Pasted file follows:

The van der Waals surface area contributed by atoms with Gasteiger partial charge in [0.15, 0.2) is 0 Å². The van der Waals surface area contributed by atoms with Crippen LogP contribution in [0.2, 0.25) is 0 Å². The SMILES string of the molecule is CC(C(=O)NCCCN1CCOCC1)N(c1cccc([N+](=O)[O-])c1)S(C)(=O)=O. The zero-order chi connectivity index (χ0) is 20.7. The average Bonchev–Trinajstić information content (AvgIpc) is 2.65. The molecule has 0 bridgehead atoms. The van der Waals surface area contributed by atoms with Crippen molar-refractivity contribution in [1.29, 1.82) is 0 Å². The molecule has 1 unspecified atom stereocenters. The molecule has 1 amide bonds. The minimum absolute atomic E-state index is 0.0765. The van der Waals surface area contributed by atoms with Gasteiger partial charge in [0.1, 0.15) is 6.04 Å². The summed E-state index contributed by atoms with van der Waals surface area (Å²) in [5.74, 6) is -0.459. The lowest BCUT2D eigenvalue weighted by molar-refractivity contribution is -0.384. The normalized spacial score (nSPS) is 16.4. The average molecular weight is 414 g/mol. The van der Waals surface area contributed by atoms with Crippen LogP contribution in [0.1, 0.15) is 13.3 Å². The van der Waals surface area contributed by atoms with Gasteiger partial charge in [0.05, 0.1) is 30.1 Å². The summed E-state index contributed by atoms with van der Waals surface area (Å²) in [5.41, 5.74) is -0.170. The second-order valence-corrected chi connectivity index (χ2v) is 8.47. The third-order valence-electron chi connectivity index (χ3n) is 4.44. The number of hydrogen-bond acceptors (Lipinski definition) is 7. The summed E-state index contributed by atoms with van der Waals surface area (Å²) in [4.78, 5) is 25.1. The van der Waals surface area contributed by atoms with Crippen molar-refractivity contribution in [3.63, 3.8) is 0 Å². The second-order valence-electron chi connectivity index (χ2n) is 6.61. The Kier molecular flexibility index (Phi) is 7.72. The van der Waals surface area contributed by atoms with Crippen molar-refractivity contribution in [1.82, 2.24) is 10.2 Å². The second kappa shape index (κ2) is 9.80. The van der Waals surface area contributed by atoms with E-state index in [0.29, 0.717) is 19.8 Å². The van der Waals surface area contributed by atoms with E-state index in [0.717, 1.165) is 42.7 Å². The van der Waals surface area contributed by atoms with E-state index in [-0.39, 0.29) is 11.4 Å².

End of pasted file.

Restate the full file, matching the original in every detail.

The van der Waals surface area contributed by atoms with Gasteiger partial charge in [0.15, 0.2) is 0 Å². The van der Waals surface area contributed by atoms with Crippen LogP contribution in [0.2, 0.25) is 0 Å². The SMILES string of the molecule is CC(C(=O)NCCCN1CCOCC1)N(c1cccc([N+](=O)[O-])c1)S(C)(=O)=O. The zero-order chi connectivity index (χ0) is 20.7. The average Bonchev–Trinajstić information content (AvgIpc) is 2.65. The molecule has 0 bridgehead atoms. The van der Waals surface area contributed by atoms with Crippen molar-refractivity contribution in [1.29, 1.82) is 0 Å². The molecule has 1 unspecified atom stereocenters. The molecule has 1 amide bonds. The minimum absolute atomic E-state index is 0.0765. The van der Waals surface area contributed by atoms with Gasteiger partial charge in [0.1, 0.15) is 6.04 Å². The summed E-state index contributed by atoms with van der Waals surface area (Å²) in [5.74, 6) is -0.459. The lowest BCUT2D eigenvalue weighted by molar-refractivity contribution is -0.384. The normalized spacial score (nSPS) is 16.4. The average molecular weight is 414 g/mol. The van der Waals surface area contributed by atoms with Crippen LogP contribution in [0.1, 0.15) is 13.3 Å². The van der Waals surface area contributed by atoms with Gasteiger partial charge in [0.05, 0.1) is 30.1 Å². The summed E-state index contributed by atoms with van der Waals surface area (Å²) in [5.41, 5.74) is -0.170. The second-order valence-corrected chi connectivity index (χ2v) is 8.47. The third-order valence-electron chi connectivity index (χ3n) is 4.44. The number of hydrogen-bond acceptors (Lipinski definition) is 7. The summed E-state index contributed by atoms with van der Waals surface area (Å²) in [4.78, 5) is 25.1. The van der Waals surface area contributed by atoms with Crippen molar-refractivity contribution in [3.63, 3.8) is 0 Å². The second-order valence-electron chi connectivity index (χ2n) is 6.61. The Kier molecular flexibility index (Phi) is 7.72. The van der Waals surface area contributed by atoms with Crippen molar-refractivity contribution in [1.82, 2.24) is 10.2 Å². The second kappa shape index (κ2) is 9.80. The van der Waals surface area contributed by atoms with E-state index in [0.29, 0.717) is 19.8 Å². The van der Waals surface area contributed by atoms with E-state index in [0.717, 1.165) is 42.7 Å². The van der Waals surface area contributed by atoms with E-state index in [-0.39, 0.29) is 11.4 Å².